Stella created her own art the next day, a couple of music videos.
Finally, we close with a few photos of the Darnay girls with their mother.
Monique and Brigitte:
Brigitte and Michelle:
It was a great visit.
But then, Katie the Beagle's
Perfect EVERY year!
She hasn't yet updated her blog (Gettysburg Family) but she did pop a post up on Facebook yesterday, so she's back online at least a bit. Thanks for everybody's good wishes, both here and on her blog.
Oh, and the whole pulmonary embolism thing has led her and Rich to rethink their stance on smoking. They've quit.
Monique and I ate the last slab of pumpkin pie last night. We're down to two servings of mashed potatoes and gravy, one wee scoop of cranberry sauce, and 1/3 of a container of andouille sausage stuffing (which is oh, so yummy on turkey sandwiches!)
'Round these parts the Thanksgiving season lasts nearly as long as the Christmas season. And that's just the way we like it.
Sunday, December 6, 2009
Back Then: Dec. 3, 1909
The Improvement Association of Edgewater Park, N.J., has found much cause for complaint recently in the whistle shrieks of the Pennsylvania Railroad locomotives. ... Men placed near the tracks by the Improvement Association noticed that one train, which passed through the town three times a day, was the principal offender. A fair-haired girl was found to be the cause of the tooting of this train, for no sooner would the shrill sound issue forth than this young woman would come out on the porch of her home and throw kisses to the engineer, who would return them, and give a few extra blasts in recognition of the salutation.
The Improvement Association has decided that if the engineer cannot woo his fair young friend without annoying the whole town he had better have her home moved further away.
This sounds like just the sort of thing that might come before our own village council in 2009. And it also sounds like just the sort of way we'd investigate it. However, given the general depopulation and real-estate collapse in Metro Detroit, we're not enouraging anyone to move farther away, no matter how annoying her beau's train whistle is.
(And I can't help but whatever happened to that engineer and the blonde.)
Saturday, December 5, 2009
The good news is that she seems to be on the mend. She's not happy about being separated from her kids, of course, especially Emerson. But Rich has been taking them to the hospital to visit. There's also good news in that it sounds as if she'll be able to nurse Emerson again once she gets off one of her medications (an anti-nausea med) despite being on the Coumadin.
If you haven't yet had a chance to wish her well on her blog, I'm still encouraging folks to go to her most recent post -- The New Normal -- on her Gettysburg Family blog and post a get-well note in the comments. I don't think she has internet in the hospital, but I'm sure she'll be glad to see them all once she gets out.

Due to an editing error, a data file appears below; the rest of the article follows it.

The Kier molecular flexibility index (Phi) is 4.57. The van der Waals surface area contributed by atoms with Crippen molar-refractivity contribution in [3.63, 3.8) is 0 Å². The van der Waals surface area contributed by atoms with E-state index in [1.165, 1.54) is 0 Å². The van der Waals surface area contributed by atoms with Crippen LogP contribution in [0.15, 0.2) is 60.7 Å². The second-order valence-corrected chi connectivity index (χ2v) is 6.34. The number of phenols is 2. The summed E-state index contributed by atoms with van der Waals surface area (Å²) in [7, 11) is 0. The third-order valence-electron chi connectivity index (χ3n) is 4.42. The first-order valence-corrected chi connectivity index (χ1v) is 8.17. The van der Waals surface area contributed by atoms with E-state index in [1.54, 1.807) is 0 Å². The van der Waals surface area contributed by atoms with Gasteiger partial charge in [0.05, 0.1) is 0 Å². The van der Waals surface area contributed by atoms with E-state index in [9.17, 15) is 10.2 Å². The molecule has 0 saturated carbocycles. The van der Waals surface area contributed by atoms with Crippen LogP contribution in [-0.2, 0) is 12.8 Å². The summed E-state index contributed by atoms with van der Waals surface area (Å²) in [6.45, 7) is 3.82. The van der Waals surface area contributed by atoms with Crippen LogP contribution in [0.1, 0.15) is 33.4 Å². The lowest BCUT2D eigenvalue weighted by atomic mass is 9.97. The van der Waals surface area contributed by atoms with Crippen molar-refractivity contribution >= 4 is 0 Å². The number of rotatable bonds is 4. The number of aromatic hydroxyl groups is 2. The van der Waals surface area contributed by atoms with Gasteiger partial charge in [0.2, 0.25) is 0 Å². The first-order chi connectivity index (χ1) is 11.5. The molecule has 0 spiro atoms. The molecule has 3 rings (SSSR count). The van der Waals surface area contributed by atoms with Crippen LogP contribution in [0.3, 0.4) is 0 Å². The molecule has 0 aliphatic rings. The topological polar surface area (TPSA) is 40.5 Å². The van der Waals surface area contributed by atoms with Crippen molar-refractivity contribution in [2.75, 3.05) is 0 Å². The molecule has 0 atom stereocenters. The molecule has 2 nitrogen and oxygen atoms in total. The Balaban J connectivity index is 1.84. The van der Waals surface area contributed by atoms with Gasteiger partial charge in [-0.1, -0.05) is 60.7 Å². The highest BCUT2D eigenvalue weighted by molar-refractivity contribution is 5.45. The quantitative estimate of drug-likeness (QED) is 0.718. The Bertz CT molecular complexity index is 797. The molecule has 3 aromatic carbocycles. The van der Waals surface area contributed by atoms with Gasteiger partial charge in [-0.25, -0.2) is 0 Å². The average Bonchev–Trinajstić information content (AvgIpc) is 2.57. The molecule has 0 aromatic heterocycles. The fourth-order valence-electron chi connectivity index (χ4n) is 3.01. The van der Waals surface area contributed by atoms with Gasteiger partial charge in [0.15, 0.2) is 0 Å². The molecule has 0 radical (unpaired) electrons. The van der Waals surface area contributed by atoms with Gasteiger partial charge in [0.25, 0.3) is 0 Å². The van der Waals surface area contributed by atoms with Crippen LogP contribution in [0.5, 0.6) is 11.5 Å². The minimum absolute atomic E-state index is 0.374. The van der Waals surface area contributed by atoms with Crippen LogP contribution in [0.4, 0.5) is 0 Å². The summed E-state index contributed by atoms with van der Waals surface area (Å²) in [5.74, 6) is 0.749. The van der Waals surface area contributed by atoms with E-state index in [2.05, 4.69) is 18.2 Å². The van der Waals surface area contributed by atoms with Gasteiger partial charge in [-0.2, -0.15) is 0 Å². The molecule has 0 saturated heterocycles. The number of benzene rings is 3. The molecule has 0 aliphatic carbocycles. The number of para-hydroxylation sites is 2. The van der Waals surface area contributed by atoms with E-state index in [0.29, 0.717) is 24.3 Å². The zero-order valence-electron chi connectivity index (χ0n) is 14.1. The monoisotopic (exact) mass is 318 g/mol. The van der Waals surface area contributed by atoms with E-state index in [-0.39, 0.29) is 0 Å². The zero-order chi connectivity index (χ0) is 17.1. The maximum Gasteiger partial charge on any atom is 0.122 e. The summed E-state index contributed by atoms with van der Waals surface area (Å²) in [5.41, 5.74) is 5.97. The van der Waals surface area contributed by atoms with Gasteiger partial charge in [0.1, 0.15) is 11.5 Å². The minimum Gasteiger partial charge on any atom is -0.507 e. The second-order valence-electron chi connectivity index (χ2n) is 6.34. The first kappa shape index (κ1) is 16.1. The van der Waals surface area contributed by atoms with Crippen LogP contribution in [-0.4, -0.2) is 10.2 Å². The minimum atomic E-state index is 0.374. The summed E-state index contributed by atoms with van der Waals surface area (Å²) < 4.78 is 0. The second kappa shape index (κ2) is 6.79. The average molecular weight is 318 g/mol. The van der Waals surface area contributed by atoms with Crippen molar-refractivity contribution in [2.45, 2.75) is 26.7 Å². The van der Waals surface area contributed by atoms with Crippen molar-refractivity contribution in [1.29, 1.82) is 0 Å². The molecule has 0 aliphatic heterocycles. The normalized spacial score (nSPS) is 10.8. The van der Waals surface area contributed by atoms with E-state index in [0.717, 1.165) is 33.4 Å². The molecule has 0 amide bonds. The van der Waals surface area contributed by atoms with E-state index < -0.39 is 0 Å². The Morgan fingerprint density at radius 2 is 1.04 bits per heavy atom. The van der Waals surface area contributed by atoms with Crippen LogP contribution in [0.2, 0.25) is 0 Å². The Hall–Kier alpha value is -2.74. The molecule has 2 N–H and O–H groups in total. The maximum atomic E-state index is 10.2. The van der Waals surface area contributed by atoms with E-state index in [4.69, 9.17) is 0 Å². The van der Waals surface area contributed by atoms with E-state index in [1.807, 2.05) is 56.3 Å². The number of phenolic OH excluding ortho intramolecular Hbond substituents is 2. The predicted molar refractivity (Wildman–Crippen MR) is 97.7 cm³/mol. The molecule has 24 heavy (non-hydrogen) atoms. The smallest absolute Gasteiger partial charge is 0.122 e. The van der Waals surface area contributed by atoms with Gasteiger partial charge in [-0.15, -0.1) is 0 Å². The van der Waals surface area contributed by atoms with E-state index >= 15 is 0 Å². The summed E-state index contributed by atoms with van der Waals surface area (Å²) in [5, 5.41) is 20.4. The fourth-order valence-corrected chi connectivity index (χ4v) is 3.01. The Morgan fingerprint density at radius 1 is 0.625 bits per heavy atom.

And that's about it. We're all still worried, but also encouraged.
Thursday, December 3, 2009
above the clouds,
silvered by moonlight,
the stars scattered far and wide,
above, beyond, and around us,
a beaming Mars rising red/orange in the east,
and some distant storms flash/flashing in the far distance,
we knew for an elusive moment a sense of peace.
Beneath us a northeaster was raging,
and that turbulent, rain-swept, crosswind battle at Morristown
was yet to come (Joy !)
God is good to us.
This was a Facebook post I came across this morning by a friend of mine who's a pilot. I don't think he particularly meant it to be a poem. But I really, really liked it. So I've added some linebreaks and posted it here.
Wednesday, December 2, 2009
It sounds as if they expect her to recover fully, but it will probably take a while. If you're reading this, I think it would cheer her considerably if you go to her blog at Gettysburg Family and post a comment at her latest post (The New Normal) to wish her a speedy recovery.
(While you're there, click on a few ads, too. I'm sure a sudden jump in her AdWords revenue would also help her recuperation.)
You can also send along wishes for a speedy recovery to Susan's husband Rich and his brother Michael. No, they're not sick, but they're watching the whole unruly Gettysburg Family crew while Susan's in the hospital, and I'm sure it will take them quite a while to recover from THAT!
Tuesday, December 1, 2009
When I started brewing again a couple of years ago it was with a Mr. Beer kit, which is one of the ones listed at the top of the listings on Amazon. It's really pretty easy and fun. The regular kit just comes with enough mix to make one batch, so adding in one of those three-mix variety packs is kind of a good idea.
It's a good idea to pick up a good book to go with it. The Mr. Beer pamphlet is pretty short on detail, history, and theory of beer. But a great book for a beginning home brewer is Charlie Papazian's Complete Joy of Homebrewing.
In the long run, the best thing to do is to hook up with a local home brewing supply store, especially if you want to start building a kit around some existing pieces like your glass carboy. Those sorts of stores a great source of expertise and advice, as well as a handy place to pick up some of the little do-dads that make it all a bit easier. If you don't know of one nearby and can't find one in the Yellow Pages, there's a pretty good listing of local stores here: Cryptobrewology.com. (It's set to Michigan as the default, but you can change states.)
The return of her routine,
And returns to bed.